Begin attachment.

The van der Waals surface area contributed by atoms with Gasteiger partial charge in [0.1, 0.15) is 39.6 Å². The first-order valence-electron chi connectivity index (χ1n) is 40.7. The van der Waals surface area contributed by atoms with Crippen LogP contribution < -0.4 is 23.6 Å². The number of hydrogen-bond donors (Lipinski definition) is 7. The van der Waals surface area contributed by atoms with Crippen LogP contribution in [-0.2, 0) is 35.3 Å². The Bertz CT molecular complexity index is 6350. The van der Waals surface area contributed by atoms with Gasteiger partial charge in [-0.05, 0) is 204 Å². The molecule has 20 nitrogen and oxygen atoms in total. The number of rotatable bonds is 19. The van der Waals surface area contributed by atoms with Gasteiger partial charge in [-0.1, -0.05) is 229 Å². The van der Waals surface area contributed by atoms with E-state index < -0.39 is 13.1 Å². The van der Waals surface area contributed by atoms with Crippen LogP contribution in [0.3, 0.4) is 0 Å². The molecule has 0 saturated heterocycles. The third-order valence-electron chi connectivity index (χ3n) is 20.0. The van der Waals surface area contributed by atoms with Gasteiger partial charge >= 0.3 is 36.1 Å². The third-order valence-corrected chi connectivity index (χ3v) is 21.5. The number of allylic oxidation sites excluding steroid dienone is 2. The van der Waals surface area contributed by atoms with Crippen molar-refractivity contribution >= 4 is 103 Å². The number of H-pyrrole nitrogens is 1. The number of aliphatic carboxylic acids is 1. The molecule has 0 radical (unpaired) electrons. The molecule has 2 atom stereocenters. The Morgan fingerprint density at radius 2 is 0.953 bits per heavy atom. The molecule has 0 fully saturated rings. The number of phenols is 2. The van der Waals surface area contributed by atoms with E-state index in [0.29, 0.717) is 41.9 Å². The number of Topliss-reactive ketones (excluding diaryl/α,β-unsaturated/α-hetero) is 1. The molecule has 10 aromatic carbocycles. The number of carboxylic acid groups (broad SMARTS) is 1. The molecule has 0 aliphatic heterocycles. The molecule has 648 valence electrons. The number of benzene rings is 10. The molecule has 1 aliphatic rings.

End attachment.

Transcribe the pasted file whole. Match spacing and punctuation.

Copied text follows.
The van der Waals surface area contributed by atoms with Gasteiger partial charge in [0.1, 0.15) is 39.6 Å². The first-order valence-electron chi connectivity index (χ1n) is 40.7. The van der Waals surface area contributed by atoms with Crippen LogP contribution < -0.4 is 23.6 Å². The number of hydrogen-bond donors (Lipinski definition) is 7. The van der Waals surface area contributed by atoms with Crippen LogP contribution in [-0.2, 0) is 35.3 Å². The Bertz CT molecular complexity index is 6350. The van der Waals surface area contributed by atoms with Gasteiger partial charge in [-0.05, 0) is 204 Å². The molecule has 20 nitrogen and oxygen atoms in total. The number of rotatable bonds is 19. The van der Waals surface area contributed by atoms with Gasteiger partial charge in [-0.1, -0.05) is 229 Å². The van der Waals surface area contributed by atoms with E-state index < -0.39 is 13.1 Å². The van der Waals surface area contributed by atoms with Crippen LogP contribution in [0.3, 0.4) is 0 Å². The molecule has 0 saturated heterocycles. The third-order valence-electron chi connectivity index (χ3n) is 20.0. The van der Waals surface area contributed by atoms with Gasteiger partial charge >= 0.3 is 36.1 Å². The third-order valence-corrected chi connectivity index (χ3v) is 21.5. The number of allylic oxidation sites excluding steroid dienone is 2. The van der Waals surface area contributed by atoms with Crippen molar-refractivity contribution >= 4 is 103 Å². The number of H-pyrrole nitrogens is 1. The number of aliphatic carboxylic acids is 1. The molecule has 0 radical (unpaired) electrons. The molecule has 2 atom stereocenters. The Morgan fingerprint density at radius 2 is 0.953 bits per heavy atom. The molecule has 0 fully saturated rings. The number of phenols is 2. The van der Waals surface area contributed by atoms with E-state index in [0.29, 0.717) is 41.9 Å². The number of Topliss-reactive ketones (excluding diaryl/α,β-unsaturated/α-hetero) is 1. The molecule has 10 aromatic carbocycles. The number of carboxylic acid groups (broad SMARTS) is 1. The molecule has 0 aliphatic heterocycles. The molecule has 648 valence electrons. The number of benzene rings is 10. The molecule has 1 aliphatic rings.